Ash and his friends are excited at the prospect of pitting their skills against Dr. Yung’s Mirage Pokémon.

Ever the eager beaver, Ash asks to see the doctor’s vaulted new battle system and the group are stunned to find that the entire floor of the Mirage Mansion has been converted into a “mirage field”. Using this holographic technology, Dr. Yung is able to conjure up a variety of Pokémon based on their Pokémon data; Dr. Yung’s Mirage Pokémon are realistic down to the smallest detail, save for an obvious glow, and Dr. Yung is extremely proud of having perfected his technology, which is even capable of recreating extinct and Legendary Pokémon in order to better understand their capabilities. Naturally, Ash immediately volunteers to pit his skills against these Mirage Pokémon, but Misty overrules him on the basis of chivalry. Misty and Dr. Yung engage in a simple, one-on-one, knockout battle that pits his Mirage Aggron (Unknown) against Misty’s Staryu (Shin-ichiro Miki). This is another of those horrible mismatches that could only take place in the anime; seriously I have no idea why Misty, a former gym leader, wouldn’t send her Starmie (Ōtani) out against an Aggron, and we’ll never know if Staryu’s more powerful and competent form would have stood a better chance against the Mirage Aggron. Still, the point of the battle is to showcase not only how powerful and fast Dr. Yung’s Mirage Pokémon are, but also that he’s fully capable of programming them to use any movies he wishes; in this case, the Mirage Aggron was given an additional edge because it was able to use Bullet Seed and Thunder Wave, two moves that are super effective against Water-types like Staryu.

While Team Rocket aren’t a threat, the Mirage Master is a heinous villain who cares little for a Pokémon’s welfare.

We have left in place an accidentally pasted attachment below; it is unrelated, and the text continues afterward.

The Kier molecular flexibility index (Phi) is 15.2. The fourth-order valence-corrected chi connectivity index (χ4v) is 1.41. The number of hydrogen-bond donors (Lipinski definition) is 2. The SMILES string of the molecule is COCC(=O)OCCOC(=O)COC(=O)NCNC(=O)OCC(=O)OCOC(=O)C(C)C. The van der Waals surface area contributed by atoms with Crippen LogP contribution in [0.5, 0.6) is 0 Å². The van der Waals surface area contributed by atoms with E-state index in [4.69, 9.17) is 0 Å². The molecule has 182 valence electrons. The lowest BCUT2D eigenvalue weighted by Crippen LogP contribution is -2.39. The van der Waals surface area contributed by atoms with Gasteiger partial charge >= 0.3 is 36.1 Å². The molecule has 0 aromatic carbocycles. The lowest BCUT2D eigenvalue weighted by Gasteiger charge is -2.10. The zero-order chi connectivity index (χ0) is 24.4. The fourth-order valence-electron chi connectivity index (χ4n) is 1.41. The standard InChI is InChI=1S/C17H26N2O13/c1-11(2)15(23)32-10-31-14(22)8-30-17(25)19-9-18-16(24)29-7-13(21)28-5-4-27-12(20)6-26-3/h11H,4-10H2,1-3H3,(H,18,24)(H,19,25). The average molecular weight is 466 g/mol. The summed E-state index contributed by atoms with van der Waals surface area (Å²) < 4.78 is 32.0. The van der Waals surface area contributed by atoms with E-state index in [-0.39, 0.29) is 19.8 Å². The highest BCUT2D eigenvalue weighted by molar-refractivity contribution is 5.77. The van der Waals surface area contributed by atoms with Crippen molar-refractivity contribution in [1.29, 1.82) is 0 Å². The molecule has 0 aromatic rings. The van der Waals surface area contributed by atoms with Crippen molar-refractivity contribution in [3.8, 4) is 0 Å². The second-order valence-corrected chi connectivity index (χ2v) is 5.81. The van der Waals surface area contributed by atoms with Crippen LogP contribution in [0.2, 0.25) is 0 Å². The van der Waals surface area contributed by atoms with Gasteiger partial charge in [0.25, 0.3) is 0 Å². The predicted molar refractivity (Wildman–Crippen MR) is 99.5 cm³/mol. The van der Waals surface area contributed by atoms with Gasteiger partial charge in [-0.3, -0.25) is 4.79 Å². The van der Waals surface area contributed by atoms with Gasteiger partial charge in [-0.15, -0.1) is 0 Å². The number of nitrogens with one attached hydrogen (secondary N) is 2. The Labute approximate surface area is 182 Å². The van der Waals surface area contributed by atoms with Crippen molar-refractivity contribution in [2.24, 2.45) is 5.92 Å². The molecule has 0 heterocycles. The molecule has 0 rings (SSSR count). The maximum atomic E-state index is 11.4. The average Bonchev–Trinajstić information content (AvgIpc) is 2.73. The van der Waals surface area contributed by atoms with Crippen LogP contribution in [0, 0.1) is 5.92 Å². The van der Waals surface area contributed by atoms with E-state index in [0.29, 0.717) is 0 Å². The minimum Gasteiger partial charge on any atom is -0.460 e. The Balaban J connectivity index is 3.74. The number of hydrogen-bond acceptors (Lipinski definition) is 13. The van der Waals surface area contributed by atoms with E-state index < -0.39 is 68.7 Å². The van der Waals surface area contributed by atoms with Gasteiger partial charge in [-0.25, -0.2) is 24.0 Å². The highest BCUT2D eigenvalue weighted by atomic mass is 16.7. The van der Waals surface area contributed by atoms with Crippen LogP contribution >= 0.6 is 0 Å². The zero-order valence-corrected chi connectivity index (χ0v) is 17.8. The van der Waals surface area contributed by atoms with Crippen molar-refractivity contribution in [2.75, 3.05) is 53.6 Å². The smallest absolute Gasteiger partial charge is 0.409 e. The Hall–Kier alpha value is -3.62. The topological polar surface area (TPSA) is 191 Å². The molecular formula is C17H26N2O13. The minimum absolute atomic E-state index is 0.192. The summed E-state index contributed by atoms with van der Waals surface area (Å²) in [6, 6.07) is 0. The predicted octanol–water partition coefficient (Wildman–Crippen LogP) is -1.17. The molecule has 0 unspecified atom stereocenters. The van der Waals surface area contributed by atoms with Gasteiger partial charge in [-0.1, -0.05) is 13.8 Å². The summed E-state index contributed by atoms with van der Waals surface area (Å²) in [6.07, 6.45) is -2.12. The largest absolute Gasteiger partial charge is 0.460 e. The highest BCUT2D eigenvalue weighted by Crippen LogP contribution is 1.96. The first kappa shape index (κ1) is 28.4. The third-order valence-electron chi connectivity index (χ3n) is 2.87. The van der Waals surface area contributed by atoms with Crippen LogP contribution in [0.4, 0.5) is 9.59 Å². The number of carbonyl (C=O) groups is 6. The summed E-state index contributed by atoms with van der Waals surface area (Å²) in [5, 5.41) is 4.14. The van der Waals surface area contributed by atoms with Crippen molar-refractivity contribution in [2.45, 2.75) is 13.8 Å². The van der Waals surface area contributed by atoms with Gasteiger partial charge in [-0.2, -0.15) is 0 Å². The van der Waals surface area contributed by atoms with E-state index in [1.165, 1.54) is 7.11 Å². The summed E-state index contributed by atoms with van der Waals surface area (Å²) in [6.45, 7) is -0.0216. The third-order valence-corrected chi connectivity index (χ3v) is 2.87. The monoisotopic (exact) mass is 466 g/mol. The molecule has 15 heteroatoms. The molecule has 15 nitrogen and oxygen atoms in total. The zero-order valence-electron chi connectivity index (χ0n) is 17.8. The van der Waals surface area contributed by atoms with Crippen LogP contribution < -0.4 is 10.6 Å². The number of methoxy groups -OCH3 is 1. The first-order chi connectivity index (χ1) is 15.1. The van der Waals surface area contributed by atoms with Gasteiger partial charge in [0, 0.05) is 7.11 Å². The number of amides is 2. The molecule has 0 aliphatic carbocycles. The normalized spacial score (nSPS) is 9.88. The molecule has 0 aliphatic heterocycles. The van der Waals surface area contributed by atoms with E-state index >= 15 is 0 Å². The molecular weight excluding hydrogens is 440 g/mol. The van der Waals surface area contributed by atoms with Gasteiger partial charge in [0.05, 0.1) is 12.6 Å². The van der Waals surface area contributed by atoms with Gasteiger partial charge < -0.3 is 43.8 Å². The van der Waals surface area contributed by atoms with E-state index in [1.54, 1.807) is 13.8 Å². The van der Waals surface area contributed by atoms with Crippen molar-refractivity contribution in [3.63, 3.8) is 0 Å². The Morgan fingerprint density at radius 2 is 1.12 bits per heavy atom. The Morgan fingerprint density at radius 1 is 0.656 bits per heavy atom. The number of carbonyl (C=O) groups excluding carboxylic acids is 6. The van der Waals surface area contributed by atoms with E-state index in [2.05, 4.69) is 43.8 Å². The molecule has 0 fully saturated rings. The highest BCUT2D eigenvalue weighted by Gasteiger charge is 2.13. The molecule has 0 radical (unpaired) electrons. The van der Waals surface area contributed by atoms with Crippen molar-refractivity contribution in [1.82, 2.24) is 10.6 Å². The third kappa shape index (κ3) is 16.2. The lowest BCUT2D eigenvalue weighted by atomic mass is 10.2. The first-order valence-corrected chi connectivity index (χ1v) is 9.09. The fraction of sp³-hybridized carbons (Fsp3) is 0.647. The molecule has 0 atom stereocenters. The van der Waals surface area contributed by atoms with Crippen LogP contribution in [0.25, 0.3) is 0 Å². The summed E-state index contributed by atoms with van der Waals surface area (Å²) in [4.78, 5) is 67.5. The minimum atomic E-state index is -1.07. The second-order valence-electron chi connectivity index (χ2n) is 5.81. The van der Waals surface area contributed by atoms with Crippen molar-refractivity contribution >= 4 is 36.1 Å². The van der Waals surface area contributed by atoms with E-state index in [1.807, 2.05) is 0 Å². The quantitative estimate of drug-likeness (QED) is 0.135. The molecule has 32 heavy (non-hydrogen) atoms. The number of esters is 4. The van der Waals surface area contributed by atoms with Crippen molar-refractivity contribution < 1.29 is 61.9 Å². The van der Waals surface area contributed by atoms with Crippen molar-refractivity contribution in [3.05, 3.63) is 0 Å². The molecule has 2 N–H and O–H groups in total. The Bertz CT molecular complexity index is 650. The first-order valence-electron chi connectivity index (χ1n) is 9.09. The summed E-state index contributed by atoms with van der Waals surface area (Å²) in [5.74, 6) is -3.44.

Despite this, Ash remains as excited as ever (if not more excited) to pit his Pikachu against the Mirage Aggron, but their battle is interrupted before it can begin when the Mirage System is suddenly hijacked by the malevolent Mirage Master, who turns Dr. Yung’s Mirage Pokémon against the heroes. Unfortunately for the mysterious, masked villain, all of the heroes are able to escape from the Mirage Mansion by running away, leaving only Professor Oak behind, and the Mirage Pokémon are unable to leave the confines of the mansion due to the limitations of the Mirage System. The Mirage Master holds Professor Oak hostage deep within Dr. Yung’s laboratory and demands to know the access password for the professor’s laboratory database so that the masked villain can put Oak’s research towards creating better, and even more powerful Mirage Pokémon that will be super effective against all types of Pokémon. Professor Oak is disgusted at the villain’s disrespect for the strengths, weaknesses, and individuality that comes from natural Pokémon. Determined to rescue Professor Oak, the heroes decide to split up: May and Max watch over the Mirage Mansion, Brock goes to contact Officer Jenny (Peacock) for help, and Ash, Pikachu, and Misty sneak into the Mirage Mansion using their Water-type Pokémon. As if the Mirage Pokémon wasn’t bad enough, Ash and Misty soon bump into regular buffoons and would-be Poké-nappers Jessie (Knotz), James (Billy Beach), and wise-cracking Meowth (ibid) of Team Rocket have followed our heroes to the Mirage Mansion with designs to finally get their hands on Ash’s Pikachu. However, their goals immediately shift to stealing or repurposing Dr. Yung’s technology for their own nefarious ends to create powerful Pokémon for themselves, win the favour of their boss, and become rich either through using or selling the Mirage System. However, Team Rocket are hopelessly outmatched by the Mirage Pokémon and quickly sent packing before they can influence the plot in any meaningful way, and Ash and Misty are separated while battling Mirage Pokémon. Cut off from his friends, Ash is assisted by a Mirage Mew (Satomi Koorogi), a gentle Mirage Pokémon and the victim of constant attacks and ridicule from the Mirage Master, who considers it a “flawed specimen”. Mirage Mew leads Ash to where Professor Oak and Pikachu are being held captive, but he’s too late to stop the Mirage Master from forcibly downloading data of all the Legendary Pokémon Pikachu has encountered from its memories.